20 July 2017
How to Design Your Own Brand Identity
What is Brand Identity
The term "brand" stands for much more than just a name. In fact, it usually means a public image − a combination of all the things that make the business easily distinguishable from all others. The very first step towards settling a brand to be the company's public image is designing a brand identity, a way of how the business wants to be perceived.
Why Brand Identity is Essential
Having a strong identity is equally important to organizations of all sizes. They pay careful attention to establishing and maintaining a strong brand identity. It's a common practice that their brands refer businesses, and their and company names often become almost inseparable from each other.
Here are some benefits of having a strong brand identity:
- Companies that boast clear identities usually outperform their rivals.
- Brands help businesses deliver certain messages to their clients by reflecting their value to the market and showing customers who they really are.
- Human beings tend to rely on their previous experience. If the company created a good impression, people are likely to use its services again. So, it's vital to make sure that it is easy to recognize.
- A good brand forms a strong emotional connection between the business and its customers. People feel good by purchasing goods and services offered by a well-known individual or business.
How to Design Brand Identity
Establishing and maintaining a branding identity is a challenging task, no matter whether it is created for a startup or a large organization. It's a wise idea to employ professional designers at the early stage of the process, as they prove to be indispensable when it comes to producing a great brand identity design.
The identity design process comprises some critical steps that are explained below.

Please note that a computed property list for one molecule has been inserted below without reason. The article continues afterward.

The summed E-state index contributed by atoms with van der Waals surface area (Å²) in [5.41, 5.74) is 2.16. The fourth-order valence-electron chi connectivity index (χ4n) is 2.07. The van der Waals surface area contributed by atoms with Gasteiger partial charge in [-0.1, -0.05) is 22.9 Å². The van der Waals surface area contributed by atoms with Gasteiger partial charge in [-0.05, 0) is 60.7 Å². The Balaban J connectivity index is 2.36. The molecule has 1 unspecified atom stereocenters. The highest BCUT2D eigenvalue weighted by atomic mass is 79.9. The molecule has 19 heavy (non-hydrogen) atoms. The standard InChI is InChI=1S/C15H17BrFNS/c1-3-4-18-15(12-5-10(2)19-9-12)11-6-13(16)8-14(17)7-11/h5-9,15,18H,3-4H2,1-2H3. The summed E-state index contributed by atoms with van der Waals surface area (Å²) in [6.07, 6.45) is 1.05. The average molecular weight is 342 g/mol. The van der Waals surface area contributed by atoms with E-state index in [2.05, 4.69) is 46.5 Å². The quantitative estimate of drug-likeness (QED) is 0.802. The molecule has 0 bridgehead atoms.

Extensive research is a key to producing a successful corporate brand identity design. It is crucial to take a 360-degree view of the market by gathering, analyzing, and interpreting relevant data. In short, the research gives designers a chance to find out design needs by determining the target audience and find out consumer preferences and factors that affect them.
The research can be carried out by an in-house marketing team (if the company is large enough) or external experts specializing in such a type of research. It is essential to gain a full understanding of who major competitors are and find brand identity design examples. By considering best-in-breed examples, the design team will be able to develop a unique company identity design concept.
2. Creating Principle Elements
Businesses utilize different design elements that they establish as their basic look. The creation of these elements requires much time and effort.
A logo represents the principal visual element by which customers remember the brand. People often confuse it with the brand itself. A great logo is simple and recognizable. It must tell customers a story about the brand and outline its mission and principles.
The design team usually starts off with brainstorming sessions to exchange their logo ideas and discuss them in detail. These sessions help them create some drafts that they would like to develop further.
Drafts can be completely different: e.g., a letter mark, logo symbol, a mascot, a combination mark, etc.
The only thing that matters is that they all must be relevant to the brand and meet the purposes mentioned above. When it comes to the visual aspect of the logo, it should be noted that the right selection of color schemes, typefaces, and typographic variations is vitally important.